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Advice neeeded about funding for home care

(7 Posts)
WiseUpJanetWeiss Wed 14-Feb-18 20:55:01

I’m sure this has been answered elsewhere, but I’m hoping you all can provide some advice for this particular situation.

My mum (79) has multiple health issues and is quite physically disabled with RA. She’s able to walk around the house with a stick, but following a recent fall, hospital admission and stay in respite care (private), has a stair lift. She uses a wheelchair or wheely frame outside the house.

She has urinary continence problems, which we are going to raise with the GP. She has capacity, but I am suspecting the beginnings of dementia, and she’s happy for/expecting my brother and me to sort out all finances and medical appointments. She has private carers in x2 per day, who are lovely and just right for her, to do housework, heat meals and help her shower etc.

The savings will last less than a year now, so we need a plan. Her home is worth about £20K. I haven’t applied for attendance allowance, and haven’t been in touch with SS other than to arrange for an OT assessment.

What can we do to keep Mum in her home, with these carers, for as long as possible, and to maximise the funds available? Are equity release schemes as bad as the press make out?

I know we’re fortunate in many ways. My brother and I don’t care much about losing our inheritance - we just want mum to be comfortable.


ZaZathecat Thu 15-Feb-18 13:53:44

Do apply for Attendance Allowance straight away, as she is very likely to be eligible. This is worth around £55 PW, or about £80 if she gets the higher rate ( generally for people who need help during the night).
If you are able to be there for the OT assessment it might help. In my experience, lots of older people will say they are managing fine, whereas you might point out that she struggles to do certain things.
They should then put together a care plan and how much your mum pays is dependent on her circumstances (but the value of her home is not taken into account).
I believe, if she's entitled to free or subsidised care, she can choose to use it for the carers of her choice - bit you'd need to check that with Social Services.

hatgirl Thu 15-Feb-18 14:02:13

Social services don't count the house when they are assessing for care at home if the person still lives in it.

The value of the house only comes in to play when someone moves into residential care. Even then if your mums home is only worth £20k it will fall below social services charging threshold which is £23k ish

Providing your mum doesn't have a huge amount of cash savings she will probably be eligible for care funding from social services if they assess her as eligible for care.

If you google 'financial assessment for domiciliary care in relevant local authority' you should find guidance about what the process is in your local area.

Personally I wouldn't go anywhere near equity release schemes in this situation. Entirely unnecessary.

What I would do though if your mum is willing is to get Lasting Power of Attorneys set up for both finances and health and welfare as this makes things SIGNIFICANTLY easier down the line if she does lose capacity.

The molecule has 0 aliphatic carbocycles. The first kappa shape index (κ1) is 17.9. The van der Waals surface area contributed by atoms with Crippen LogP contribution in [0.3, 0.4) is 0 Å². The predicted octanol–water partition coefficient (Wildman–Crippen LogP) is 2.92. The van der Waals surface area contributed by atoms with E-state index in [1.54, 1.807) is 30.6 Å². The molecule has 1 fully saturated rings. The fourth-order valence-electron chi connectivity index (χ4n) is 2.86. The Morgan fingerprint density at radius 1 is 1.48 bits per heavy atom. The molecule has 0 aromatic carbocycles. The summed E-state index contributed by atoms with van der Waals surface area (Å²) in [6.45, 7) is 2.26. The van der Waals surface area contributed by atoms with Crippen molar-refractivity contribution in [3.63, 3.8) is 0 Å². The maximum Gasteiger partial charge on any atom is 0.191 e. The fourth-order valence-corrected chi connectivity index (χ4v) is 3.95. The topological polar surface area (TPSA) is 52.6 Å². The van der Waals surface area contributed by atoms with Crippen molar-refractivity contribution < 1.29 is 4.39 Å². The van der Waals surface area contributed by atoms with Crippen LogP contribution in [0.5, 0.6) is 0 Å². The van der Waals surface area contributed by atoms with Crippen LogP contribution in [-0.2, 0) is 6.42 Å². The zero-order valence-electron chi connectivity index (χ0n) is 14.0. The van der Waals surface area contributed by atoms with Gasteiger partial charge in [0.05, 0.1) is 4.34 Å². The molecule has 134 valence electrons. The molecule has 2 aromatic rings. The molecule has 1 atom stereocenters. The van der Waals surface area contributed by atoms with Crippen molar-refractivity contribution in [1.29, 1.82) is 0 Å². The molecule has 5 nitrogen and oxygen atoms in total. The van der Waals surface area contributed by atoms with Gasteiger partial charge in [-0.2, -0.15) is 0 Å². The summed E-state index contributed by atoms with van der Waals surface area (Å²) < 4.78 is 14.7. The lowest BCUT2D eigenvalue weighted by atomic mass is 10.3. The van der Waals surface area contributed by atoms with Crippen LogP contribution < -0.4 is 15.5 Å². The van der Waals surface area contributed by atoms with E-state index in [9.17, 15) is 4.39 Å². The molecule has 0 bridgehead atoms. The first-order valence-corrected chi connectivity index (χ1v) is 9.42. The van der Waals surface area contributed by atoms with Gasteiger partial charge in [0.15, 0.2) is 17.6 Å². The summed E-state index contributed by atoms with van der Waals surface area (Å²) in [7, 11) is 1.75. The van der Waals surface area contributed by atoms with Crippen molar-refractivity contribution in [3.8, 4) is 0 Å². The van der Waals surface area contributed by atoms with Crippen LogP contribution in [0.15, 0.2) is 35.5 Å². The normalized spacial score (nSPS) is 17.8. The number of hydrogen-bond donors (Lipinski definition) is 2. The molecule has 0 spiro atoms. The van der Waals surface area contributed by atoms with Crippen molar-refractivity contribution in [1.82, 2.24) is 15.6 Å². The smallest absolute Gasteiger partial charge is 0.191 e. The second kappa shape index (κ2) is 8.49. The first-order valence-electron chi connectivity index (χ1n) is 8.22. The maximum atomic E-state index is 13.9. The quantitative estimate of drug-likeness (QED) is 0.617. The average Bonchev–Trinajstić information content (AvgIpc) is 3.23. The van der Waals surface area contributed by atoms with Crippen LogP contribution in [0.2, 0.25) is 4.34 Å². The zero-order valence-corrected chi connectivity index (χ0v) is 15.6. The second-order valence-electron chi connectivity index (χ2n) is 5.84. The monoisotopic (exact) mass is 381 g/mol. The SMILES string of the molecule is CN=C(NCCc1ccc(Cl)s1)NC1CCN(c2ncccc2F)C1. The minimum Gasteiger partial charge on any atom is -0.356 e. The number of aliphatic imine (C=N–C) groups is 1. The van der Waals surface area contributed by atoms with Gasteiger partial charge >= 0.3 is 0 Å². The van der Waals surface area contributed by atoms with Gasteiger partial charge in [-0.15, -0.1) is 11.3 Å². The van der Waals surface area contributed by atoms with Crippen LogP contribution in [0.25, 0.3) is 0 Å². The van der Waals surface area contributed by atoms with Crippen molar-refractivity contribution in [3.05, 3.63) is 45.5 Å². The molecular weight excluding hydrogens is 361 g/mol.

WiseUpJanetWeiss Sat 17-Feb-18 17:44:12

Thanks - sorry about the house is worth about £200k!

She has had an OT assessment, but it was an NHS OT from a One Stop Shop. She has a commode and various rails etc, and would have been eligible for a stair lift but the wait was going to be too long.

Nobody has mentioned care in her home since she was in hospital, but we ended up getting her into respite care (private) as SS had no capacity, so perhaps we have been forgotten. I do have the SS number to ring. It is all terribly confusing.

We have LPA for finances already, ad are in the process of delaing with the organisations. The bank were great, thank goodness.

I work in the NHS and “speak the language” of secondary care, but this is all a bit baffling!

nicknamehelp Sat 17-Feb-18 17:51:49

Make sure u are claiming all benefits firstly. Look at how u can make things easier at home with ready meals etc. Can you get her an alarm system where she wears a pendant to press if she needs assistance.

Get her assessed and ask gp if they can help/know of local help.

Charley50 Sat 17-Feb-18 19:18:04

She will be eligible for attendance allowance. My mum owns her home and has savings etc. I thought she wouldn't be entitled to anything free of charge, and the physio who arranged 6 weeks free care after she left hospital, thought the same. But we were both wrong. I don't think it's means tested. It's to do with health. She now gets £88-ish per week, which pays for her carers.

meandmytinfoilhat Sat 17-Feb-18 20:20:53

Check all benefits your mum is entitled to and apply for each one. Attendance allowance is the first that pops into my head. Winter weather payment is another, I think it's a free or reduced rate for TV license,

Contact social services, they will assess how many hours of care your mum is entitled to.

Some social work departments will sometimes pay a large portion of a private care company to come in instead of local authority.

The house value would only be considered if your mum moved into residential care, although there are ways around that.

Does anyone have power of attorney? I would look into this if you feel your mum is showing signs of dementia. It doesn't give anyone any control over her money until she is classed as not having full capacity by a medical professional.

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